Don’t believe the hype. Although ‘volatility is back’ and Credit Suisse said today that its markets revenues are up 10% this year, things are still very quiet. Maybe it’s half term: maybe it’s because clients are skiing. Maybe it’s because this is the wrong kind of volatility: ongoing uncertainty like North Korea instead of big defined events like Brexit which require clients to keep trades on for six months rather than six days. – Either way, as a rates salesman I’m not optimistic about the year to come.
It’s partly down to market structure. My clients are hedge funds and the hedge fund industry has changed. Hedge funds today are smaller and more specialist than they were. Four years ago, big funds were making big trades and moving markets. Today, you have 10 funds with $500m instead of one fund with $5bn. There are fewer market swings, fewer things to trade against. Then there’s MiFID II and Dodd Frank and the huge push for market transparency. U.S. banks, for example, now aggregate their derivatives trade data on Swap Data Repositories (SDRs). More transparency means lower margins. We’re all here, fighting over a smaller pie.
This has implications for pay. In fixed income, teams are already as lean as they can be. As margins are squeezed, banks are reacting by handing out zero bonuses. U.S. banks have been doing this for a while, but the Europeans have started doing it too. There’s just no longer the money to go around.
In today’s markets, some banks are better placed than others. In my market, one of the best is RBS. People presume RBS’s investment bank is nothing nowadays, but they could not be more wrong. RBS has always been a big rates player, but in recent years it has really focused on its niche and quietly become an absolutely incredible Euro Govies house. In January 2017 it hired Mark Deniston from Brevan Howard and Goldman Sachs before that. In October it hired Ian Donaldson from BAML. Yes, RBS got rid of people, but it also kept its best performers, many of whom have been loyal to the bank for years: incredible people like Robbie Anderson. RBS has six or seven of the best traders and the best salesmen in the industry. It’s a well-oiled machine.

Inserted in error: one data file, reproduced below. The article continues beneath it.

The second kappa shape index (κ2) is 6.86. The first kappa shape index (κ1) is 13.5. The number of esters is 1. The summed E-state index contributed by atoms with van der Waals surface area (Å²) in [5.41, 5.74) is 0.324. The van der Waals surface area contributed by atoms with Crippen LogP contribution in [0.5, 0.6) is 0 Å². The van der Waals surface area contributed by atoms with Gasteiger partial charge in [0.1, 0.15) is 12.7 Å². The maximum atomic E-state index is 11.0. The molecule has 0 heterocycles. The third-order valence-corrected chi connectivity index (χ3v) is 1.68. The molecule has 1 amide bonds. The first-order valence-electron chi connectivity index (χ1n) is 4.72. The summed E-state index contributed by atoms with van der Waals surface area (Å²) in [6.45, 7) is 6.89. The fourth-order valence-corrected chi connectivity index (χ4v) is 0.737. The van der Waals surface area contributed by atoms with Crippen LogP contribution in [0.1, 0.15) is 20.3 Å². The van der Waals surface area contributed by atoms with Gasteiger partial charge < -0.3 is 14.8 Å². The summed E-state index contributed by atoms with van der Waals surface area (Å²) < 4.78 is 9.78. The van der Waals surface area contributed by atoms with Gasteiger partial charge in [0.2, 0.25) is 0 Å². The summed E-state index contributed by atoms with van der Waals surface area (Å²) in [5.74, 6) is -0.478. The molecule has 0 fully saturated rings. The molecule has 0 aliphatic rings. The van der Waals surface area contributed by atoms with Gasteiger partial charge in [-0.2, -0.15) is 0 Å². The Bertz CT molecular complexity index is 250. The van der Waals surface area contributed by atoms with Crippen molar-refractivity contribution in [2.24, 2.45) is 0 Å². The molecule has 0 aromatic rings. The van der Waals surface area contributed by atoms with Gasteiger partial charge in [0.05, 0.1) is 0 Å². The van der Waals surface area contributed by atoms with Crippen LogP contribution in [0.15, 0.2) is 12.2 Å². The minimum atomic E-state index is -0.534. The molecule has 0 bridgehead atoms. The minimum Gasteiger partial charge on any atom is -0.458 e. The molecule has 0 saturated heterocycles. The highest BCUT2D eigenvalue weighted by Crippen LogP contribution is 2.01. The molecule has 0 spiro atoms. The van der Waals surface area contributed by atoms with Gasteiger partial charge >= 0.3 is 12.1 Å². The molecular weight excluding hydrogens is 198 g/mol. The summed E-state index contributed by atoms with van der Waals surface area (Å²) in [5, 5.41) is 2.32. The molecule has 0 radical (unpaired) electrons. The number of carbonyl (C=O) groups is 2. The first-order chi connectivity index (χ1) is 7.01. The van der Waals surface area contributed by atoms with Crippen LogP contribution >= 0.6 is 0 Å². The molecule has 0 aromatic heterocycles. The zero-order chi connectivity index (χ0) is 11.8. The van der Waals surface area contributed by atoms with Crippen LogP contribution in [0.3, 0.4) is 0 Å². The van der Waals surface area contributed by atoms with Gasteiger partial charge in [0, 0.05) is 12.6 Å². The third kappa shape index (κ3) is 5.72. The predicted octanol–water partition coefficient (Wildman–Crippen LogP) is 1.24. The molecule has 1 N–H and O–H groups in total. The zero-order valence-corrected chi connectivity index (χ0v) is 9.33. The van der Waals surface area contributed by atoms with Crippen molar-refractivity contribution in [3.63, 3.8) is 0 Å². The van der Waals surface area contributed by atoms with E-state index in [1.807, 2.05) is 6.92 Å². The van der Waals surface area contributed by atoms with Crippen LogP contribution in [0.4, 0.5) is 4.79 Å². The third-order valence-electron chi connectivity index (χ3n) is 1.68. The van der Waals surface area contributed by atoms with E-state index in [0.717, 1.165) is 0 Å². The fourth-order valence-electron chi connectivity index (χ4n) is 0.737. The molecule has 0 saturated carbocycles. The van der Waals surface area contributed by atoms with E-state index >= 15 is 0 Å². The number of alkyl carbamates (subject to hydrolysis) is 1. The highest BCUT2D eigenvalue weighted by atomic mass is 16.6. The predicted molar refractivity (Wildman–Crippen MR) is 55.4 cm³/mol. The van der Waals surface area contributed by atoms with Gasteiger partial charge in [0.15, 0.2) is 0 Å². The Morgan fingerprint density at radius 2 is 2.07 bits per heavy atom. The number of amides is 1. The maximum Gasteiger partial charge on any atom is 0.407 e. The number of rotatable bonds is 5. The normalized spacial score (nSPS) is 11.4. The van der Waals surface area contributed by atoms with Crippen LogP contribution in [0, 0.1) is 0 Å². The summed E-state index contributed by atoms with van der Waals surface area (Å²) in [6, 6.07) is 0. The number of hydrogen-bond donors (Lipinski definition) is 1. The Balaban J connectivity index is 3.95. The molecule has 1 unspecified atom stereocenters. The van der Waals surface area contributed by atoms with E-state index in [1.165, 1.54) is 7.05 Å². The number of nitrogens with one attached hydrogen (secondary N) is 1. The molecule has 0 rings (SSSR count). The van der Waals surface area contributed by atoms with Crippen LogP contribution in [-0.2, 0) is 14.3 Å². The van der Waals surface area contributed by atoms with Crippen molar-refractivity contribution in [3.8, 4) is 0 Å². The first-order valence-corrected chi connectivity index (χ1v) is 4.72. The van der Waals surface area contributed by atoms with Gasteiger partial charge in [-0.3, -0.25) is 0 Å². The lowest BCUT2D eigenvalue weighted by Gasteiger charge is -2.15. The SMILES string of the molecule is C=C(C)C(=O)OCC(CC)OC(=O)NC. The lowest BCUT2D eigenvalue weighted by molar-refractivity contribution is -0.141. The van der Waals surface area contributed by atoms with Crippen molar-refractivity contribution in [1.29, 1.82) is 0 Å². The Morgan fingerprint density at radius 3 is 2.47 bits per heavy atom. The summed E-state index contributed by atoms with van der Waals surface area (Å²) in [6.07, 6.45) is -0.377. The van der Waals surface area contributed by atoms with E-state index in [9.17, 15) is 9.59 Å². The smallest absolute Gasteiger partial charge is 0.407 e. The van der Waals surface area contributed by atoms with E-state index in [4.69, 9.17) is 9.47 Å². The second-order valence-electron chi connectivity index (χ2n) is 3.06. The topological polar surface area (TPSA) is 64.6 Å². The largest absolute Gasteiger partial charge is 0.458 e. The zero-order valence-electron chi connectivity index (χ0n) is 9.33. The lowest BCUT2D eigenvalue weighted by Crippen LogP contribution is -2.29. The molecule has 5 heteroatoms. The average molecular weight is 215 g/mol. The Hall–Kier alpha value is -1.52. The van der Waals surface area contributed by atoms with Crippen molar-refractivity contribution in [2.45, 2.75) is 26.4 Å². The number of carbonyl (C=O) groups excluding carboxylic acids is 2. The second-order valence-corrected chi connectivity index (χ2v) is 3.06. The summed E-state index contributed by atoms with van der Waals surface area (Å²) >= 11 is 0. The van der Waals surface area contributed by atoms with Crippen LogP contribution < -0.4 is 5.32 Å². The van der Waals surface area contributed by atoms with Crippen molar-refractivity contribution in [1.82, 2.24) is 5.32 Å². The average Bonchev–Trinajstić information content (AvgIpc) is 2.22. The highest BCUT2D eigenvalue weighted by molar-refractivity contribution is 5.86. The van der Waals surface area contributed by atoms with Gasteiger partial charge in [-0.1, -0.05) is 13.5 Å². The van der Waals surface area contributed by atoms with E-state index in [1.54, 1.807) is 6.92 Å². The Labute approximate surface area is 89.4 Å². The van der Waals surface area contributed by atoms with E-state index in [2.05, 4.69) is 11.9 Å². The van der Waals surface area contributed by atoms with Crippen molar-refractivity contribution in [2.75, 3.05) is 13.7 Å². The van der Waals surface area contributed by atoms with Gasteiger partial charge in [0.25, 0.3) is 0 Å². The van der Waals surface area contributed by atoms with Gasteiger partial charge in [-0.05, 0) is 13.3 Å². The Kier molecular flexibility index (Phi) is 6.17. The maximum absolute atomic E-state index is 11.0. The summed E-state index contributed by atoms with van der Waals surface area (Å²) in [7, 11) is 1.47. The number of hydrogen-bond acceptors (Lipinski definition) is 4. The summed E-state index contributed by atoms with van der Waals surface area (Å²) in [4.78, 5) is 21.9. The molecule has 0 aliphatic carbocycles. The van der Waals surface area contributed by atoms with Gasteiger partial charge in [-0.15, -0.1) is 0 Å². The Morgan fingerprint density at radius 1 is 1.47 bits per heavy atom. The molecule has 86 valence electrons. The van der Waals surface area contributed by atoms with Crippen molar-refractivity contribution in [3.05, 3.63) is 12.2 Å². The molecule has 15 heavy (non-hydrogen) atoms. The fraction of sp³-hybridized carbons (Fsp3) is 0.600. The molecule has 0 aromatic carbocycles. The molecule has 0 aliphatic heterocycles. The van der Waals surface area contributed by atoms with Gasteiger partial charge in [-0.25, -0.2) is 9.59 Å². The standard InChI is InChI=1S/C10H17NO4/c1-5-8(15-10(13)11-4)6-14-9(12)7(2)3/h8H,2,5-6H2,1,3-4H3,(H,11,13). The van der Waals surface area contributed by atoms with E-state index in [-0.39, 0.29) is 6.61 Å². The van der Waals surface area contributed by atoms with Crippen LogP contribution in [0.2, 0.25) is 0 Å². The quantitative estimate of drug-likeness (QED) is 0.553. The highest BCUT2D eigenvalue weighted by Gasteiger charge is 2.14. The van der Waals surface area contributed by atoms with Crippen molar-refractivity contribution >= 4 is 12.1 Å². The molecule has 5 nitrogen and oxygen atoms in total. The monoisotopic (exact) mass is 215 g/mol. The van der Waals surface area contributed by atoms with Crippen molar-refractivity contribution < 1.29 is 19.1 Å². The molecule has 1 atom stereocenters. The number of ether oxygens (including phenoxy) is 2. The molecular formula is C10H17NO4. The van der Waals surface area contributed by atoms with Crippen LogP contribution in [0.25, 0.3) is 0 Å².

It’s not just the people though. RBS also has an inherent advantage over banks like Goldman because of its huge corporate client base. It makes loans to UK corporates and those corporates come back when they want to hedge. While the rest of us sit around waiting for flows from the ‘right kind of volatility’, RBS has built-in flows from its corporate clients. A company like Tesco isn’t going to wait and see whether Trump declares war on North Korea: it needs to hedge its currency exposure anyway. RBS has clients like Tesco and they give it a massive advantage.
Goldman Sachs has belatedly woken up to the advantage of being an RBS; it’s now chasing corporate flows too. But you can’t build a business in this kind of market overnight, especially if you don’t have the balance sheet to make commercial loans. In the meantime, I detect signs that Goldman is struggling to reward people – it promoted a lot of fairly junior rates professionals to managing director last year. This is usually an indication that bonuses won’t be great – who’s going to care about a bad bonus when he or she just made MD?
At RBS, meanwhile, the pay isn’t bad. Because of restrictions on bonuses and harsh deferrals, RBS’s top traders and salespeople receive unusually high salaries. They know they’re getting paid.
Of course, there are also downsides to working RBS – and they’re about more than British politics. The flow at RBS is so huge that you might end up doing 100 trades in a day instead of two or three at other banks. The pace there is incredibly fast. You’re also working for a one trick pony – at Goldman Sachs or J.P. Morgan, you’re part of a large organization trading a whole spectrum of products. At RBS, it’s pretty much Euro Govies or nothing.
Even so, RBS is a sign of how the market has changed. You can work for a jack of all trades bank and receive a zero bonus as it struggles to cover costs in a world of declining margins. Or you can work for a highly specialized bank which dominates its niche. I know which I’d prefer right now. RBS beats GS for me in 2018.
Igor Jones is the pseudonym of a London-based rates salesman who’s been around.
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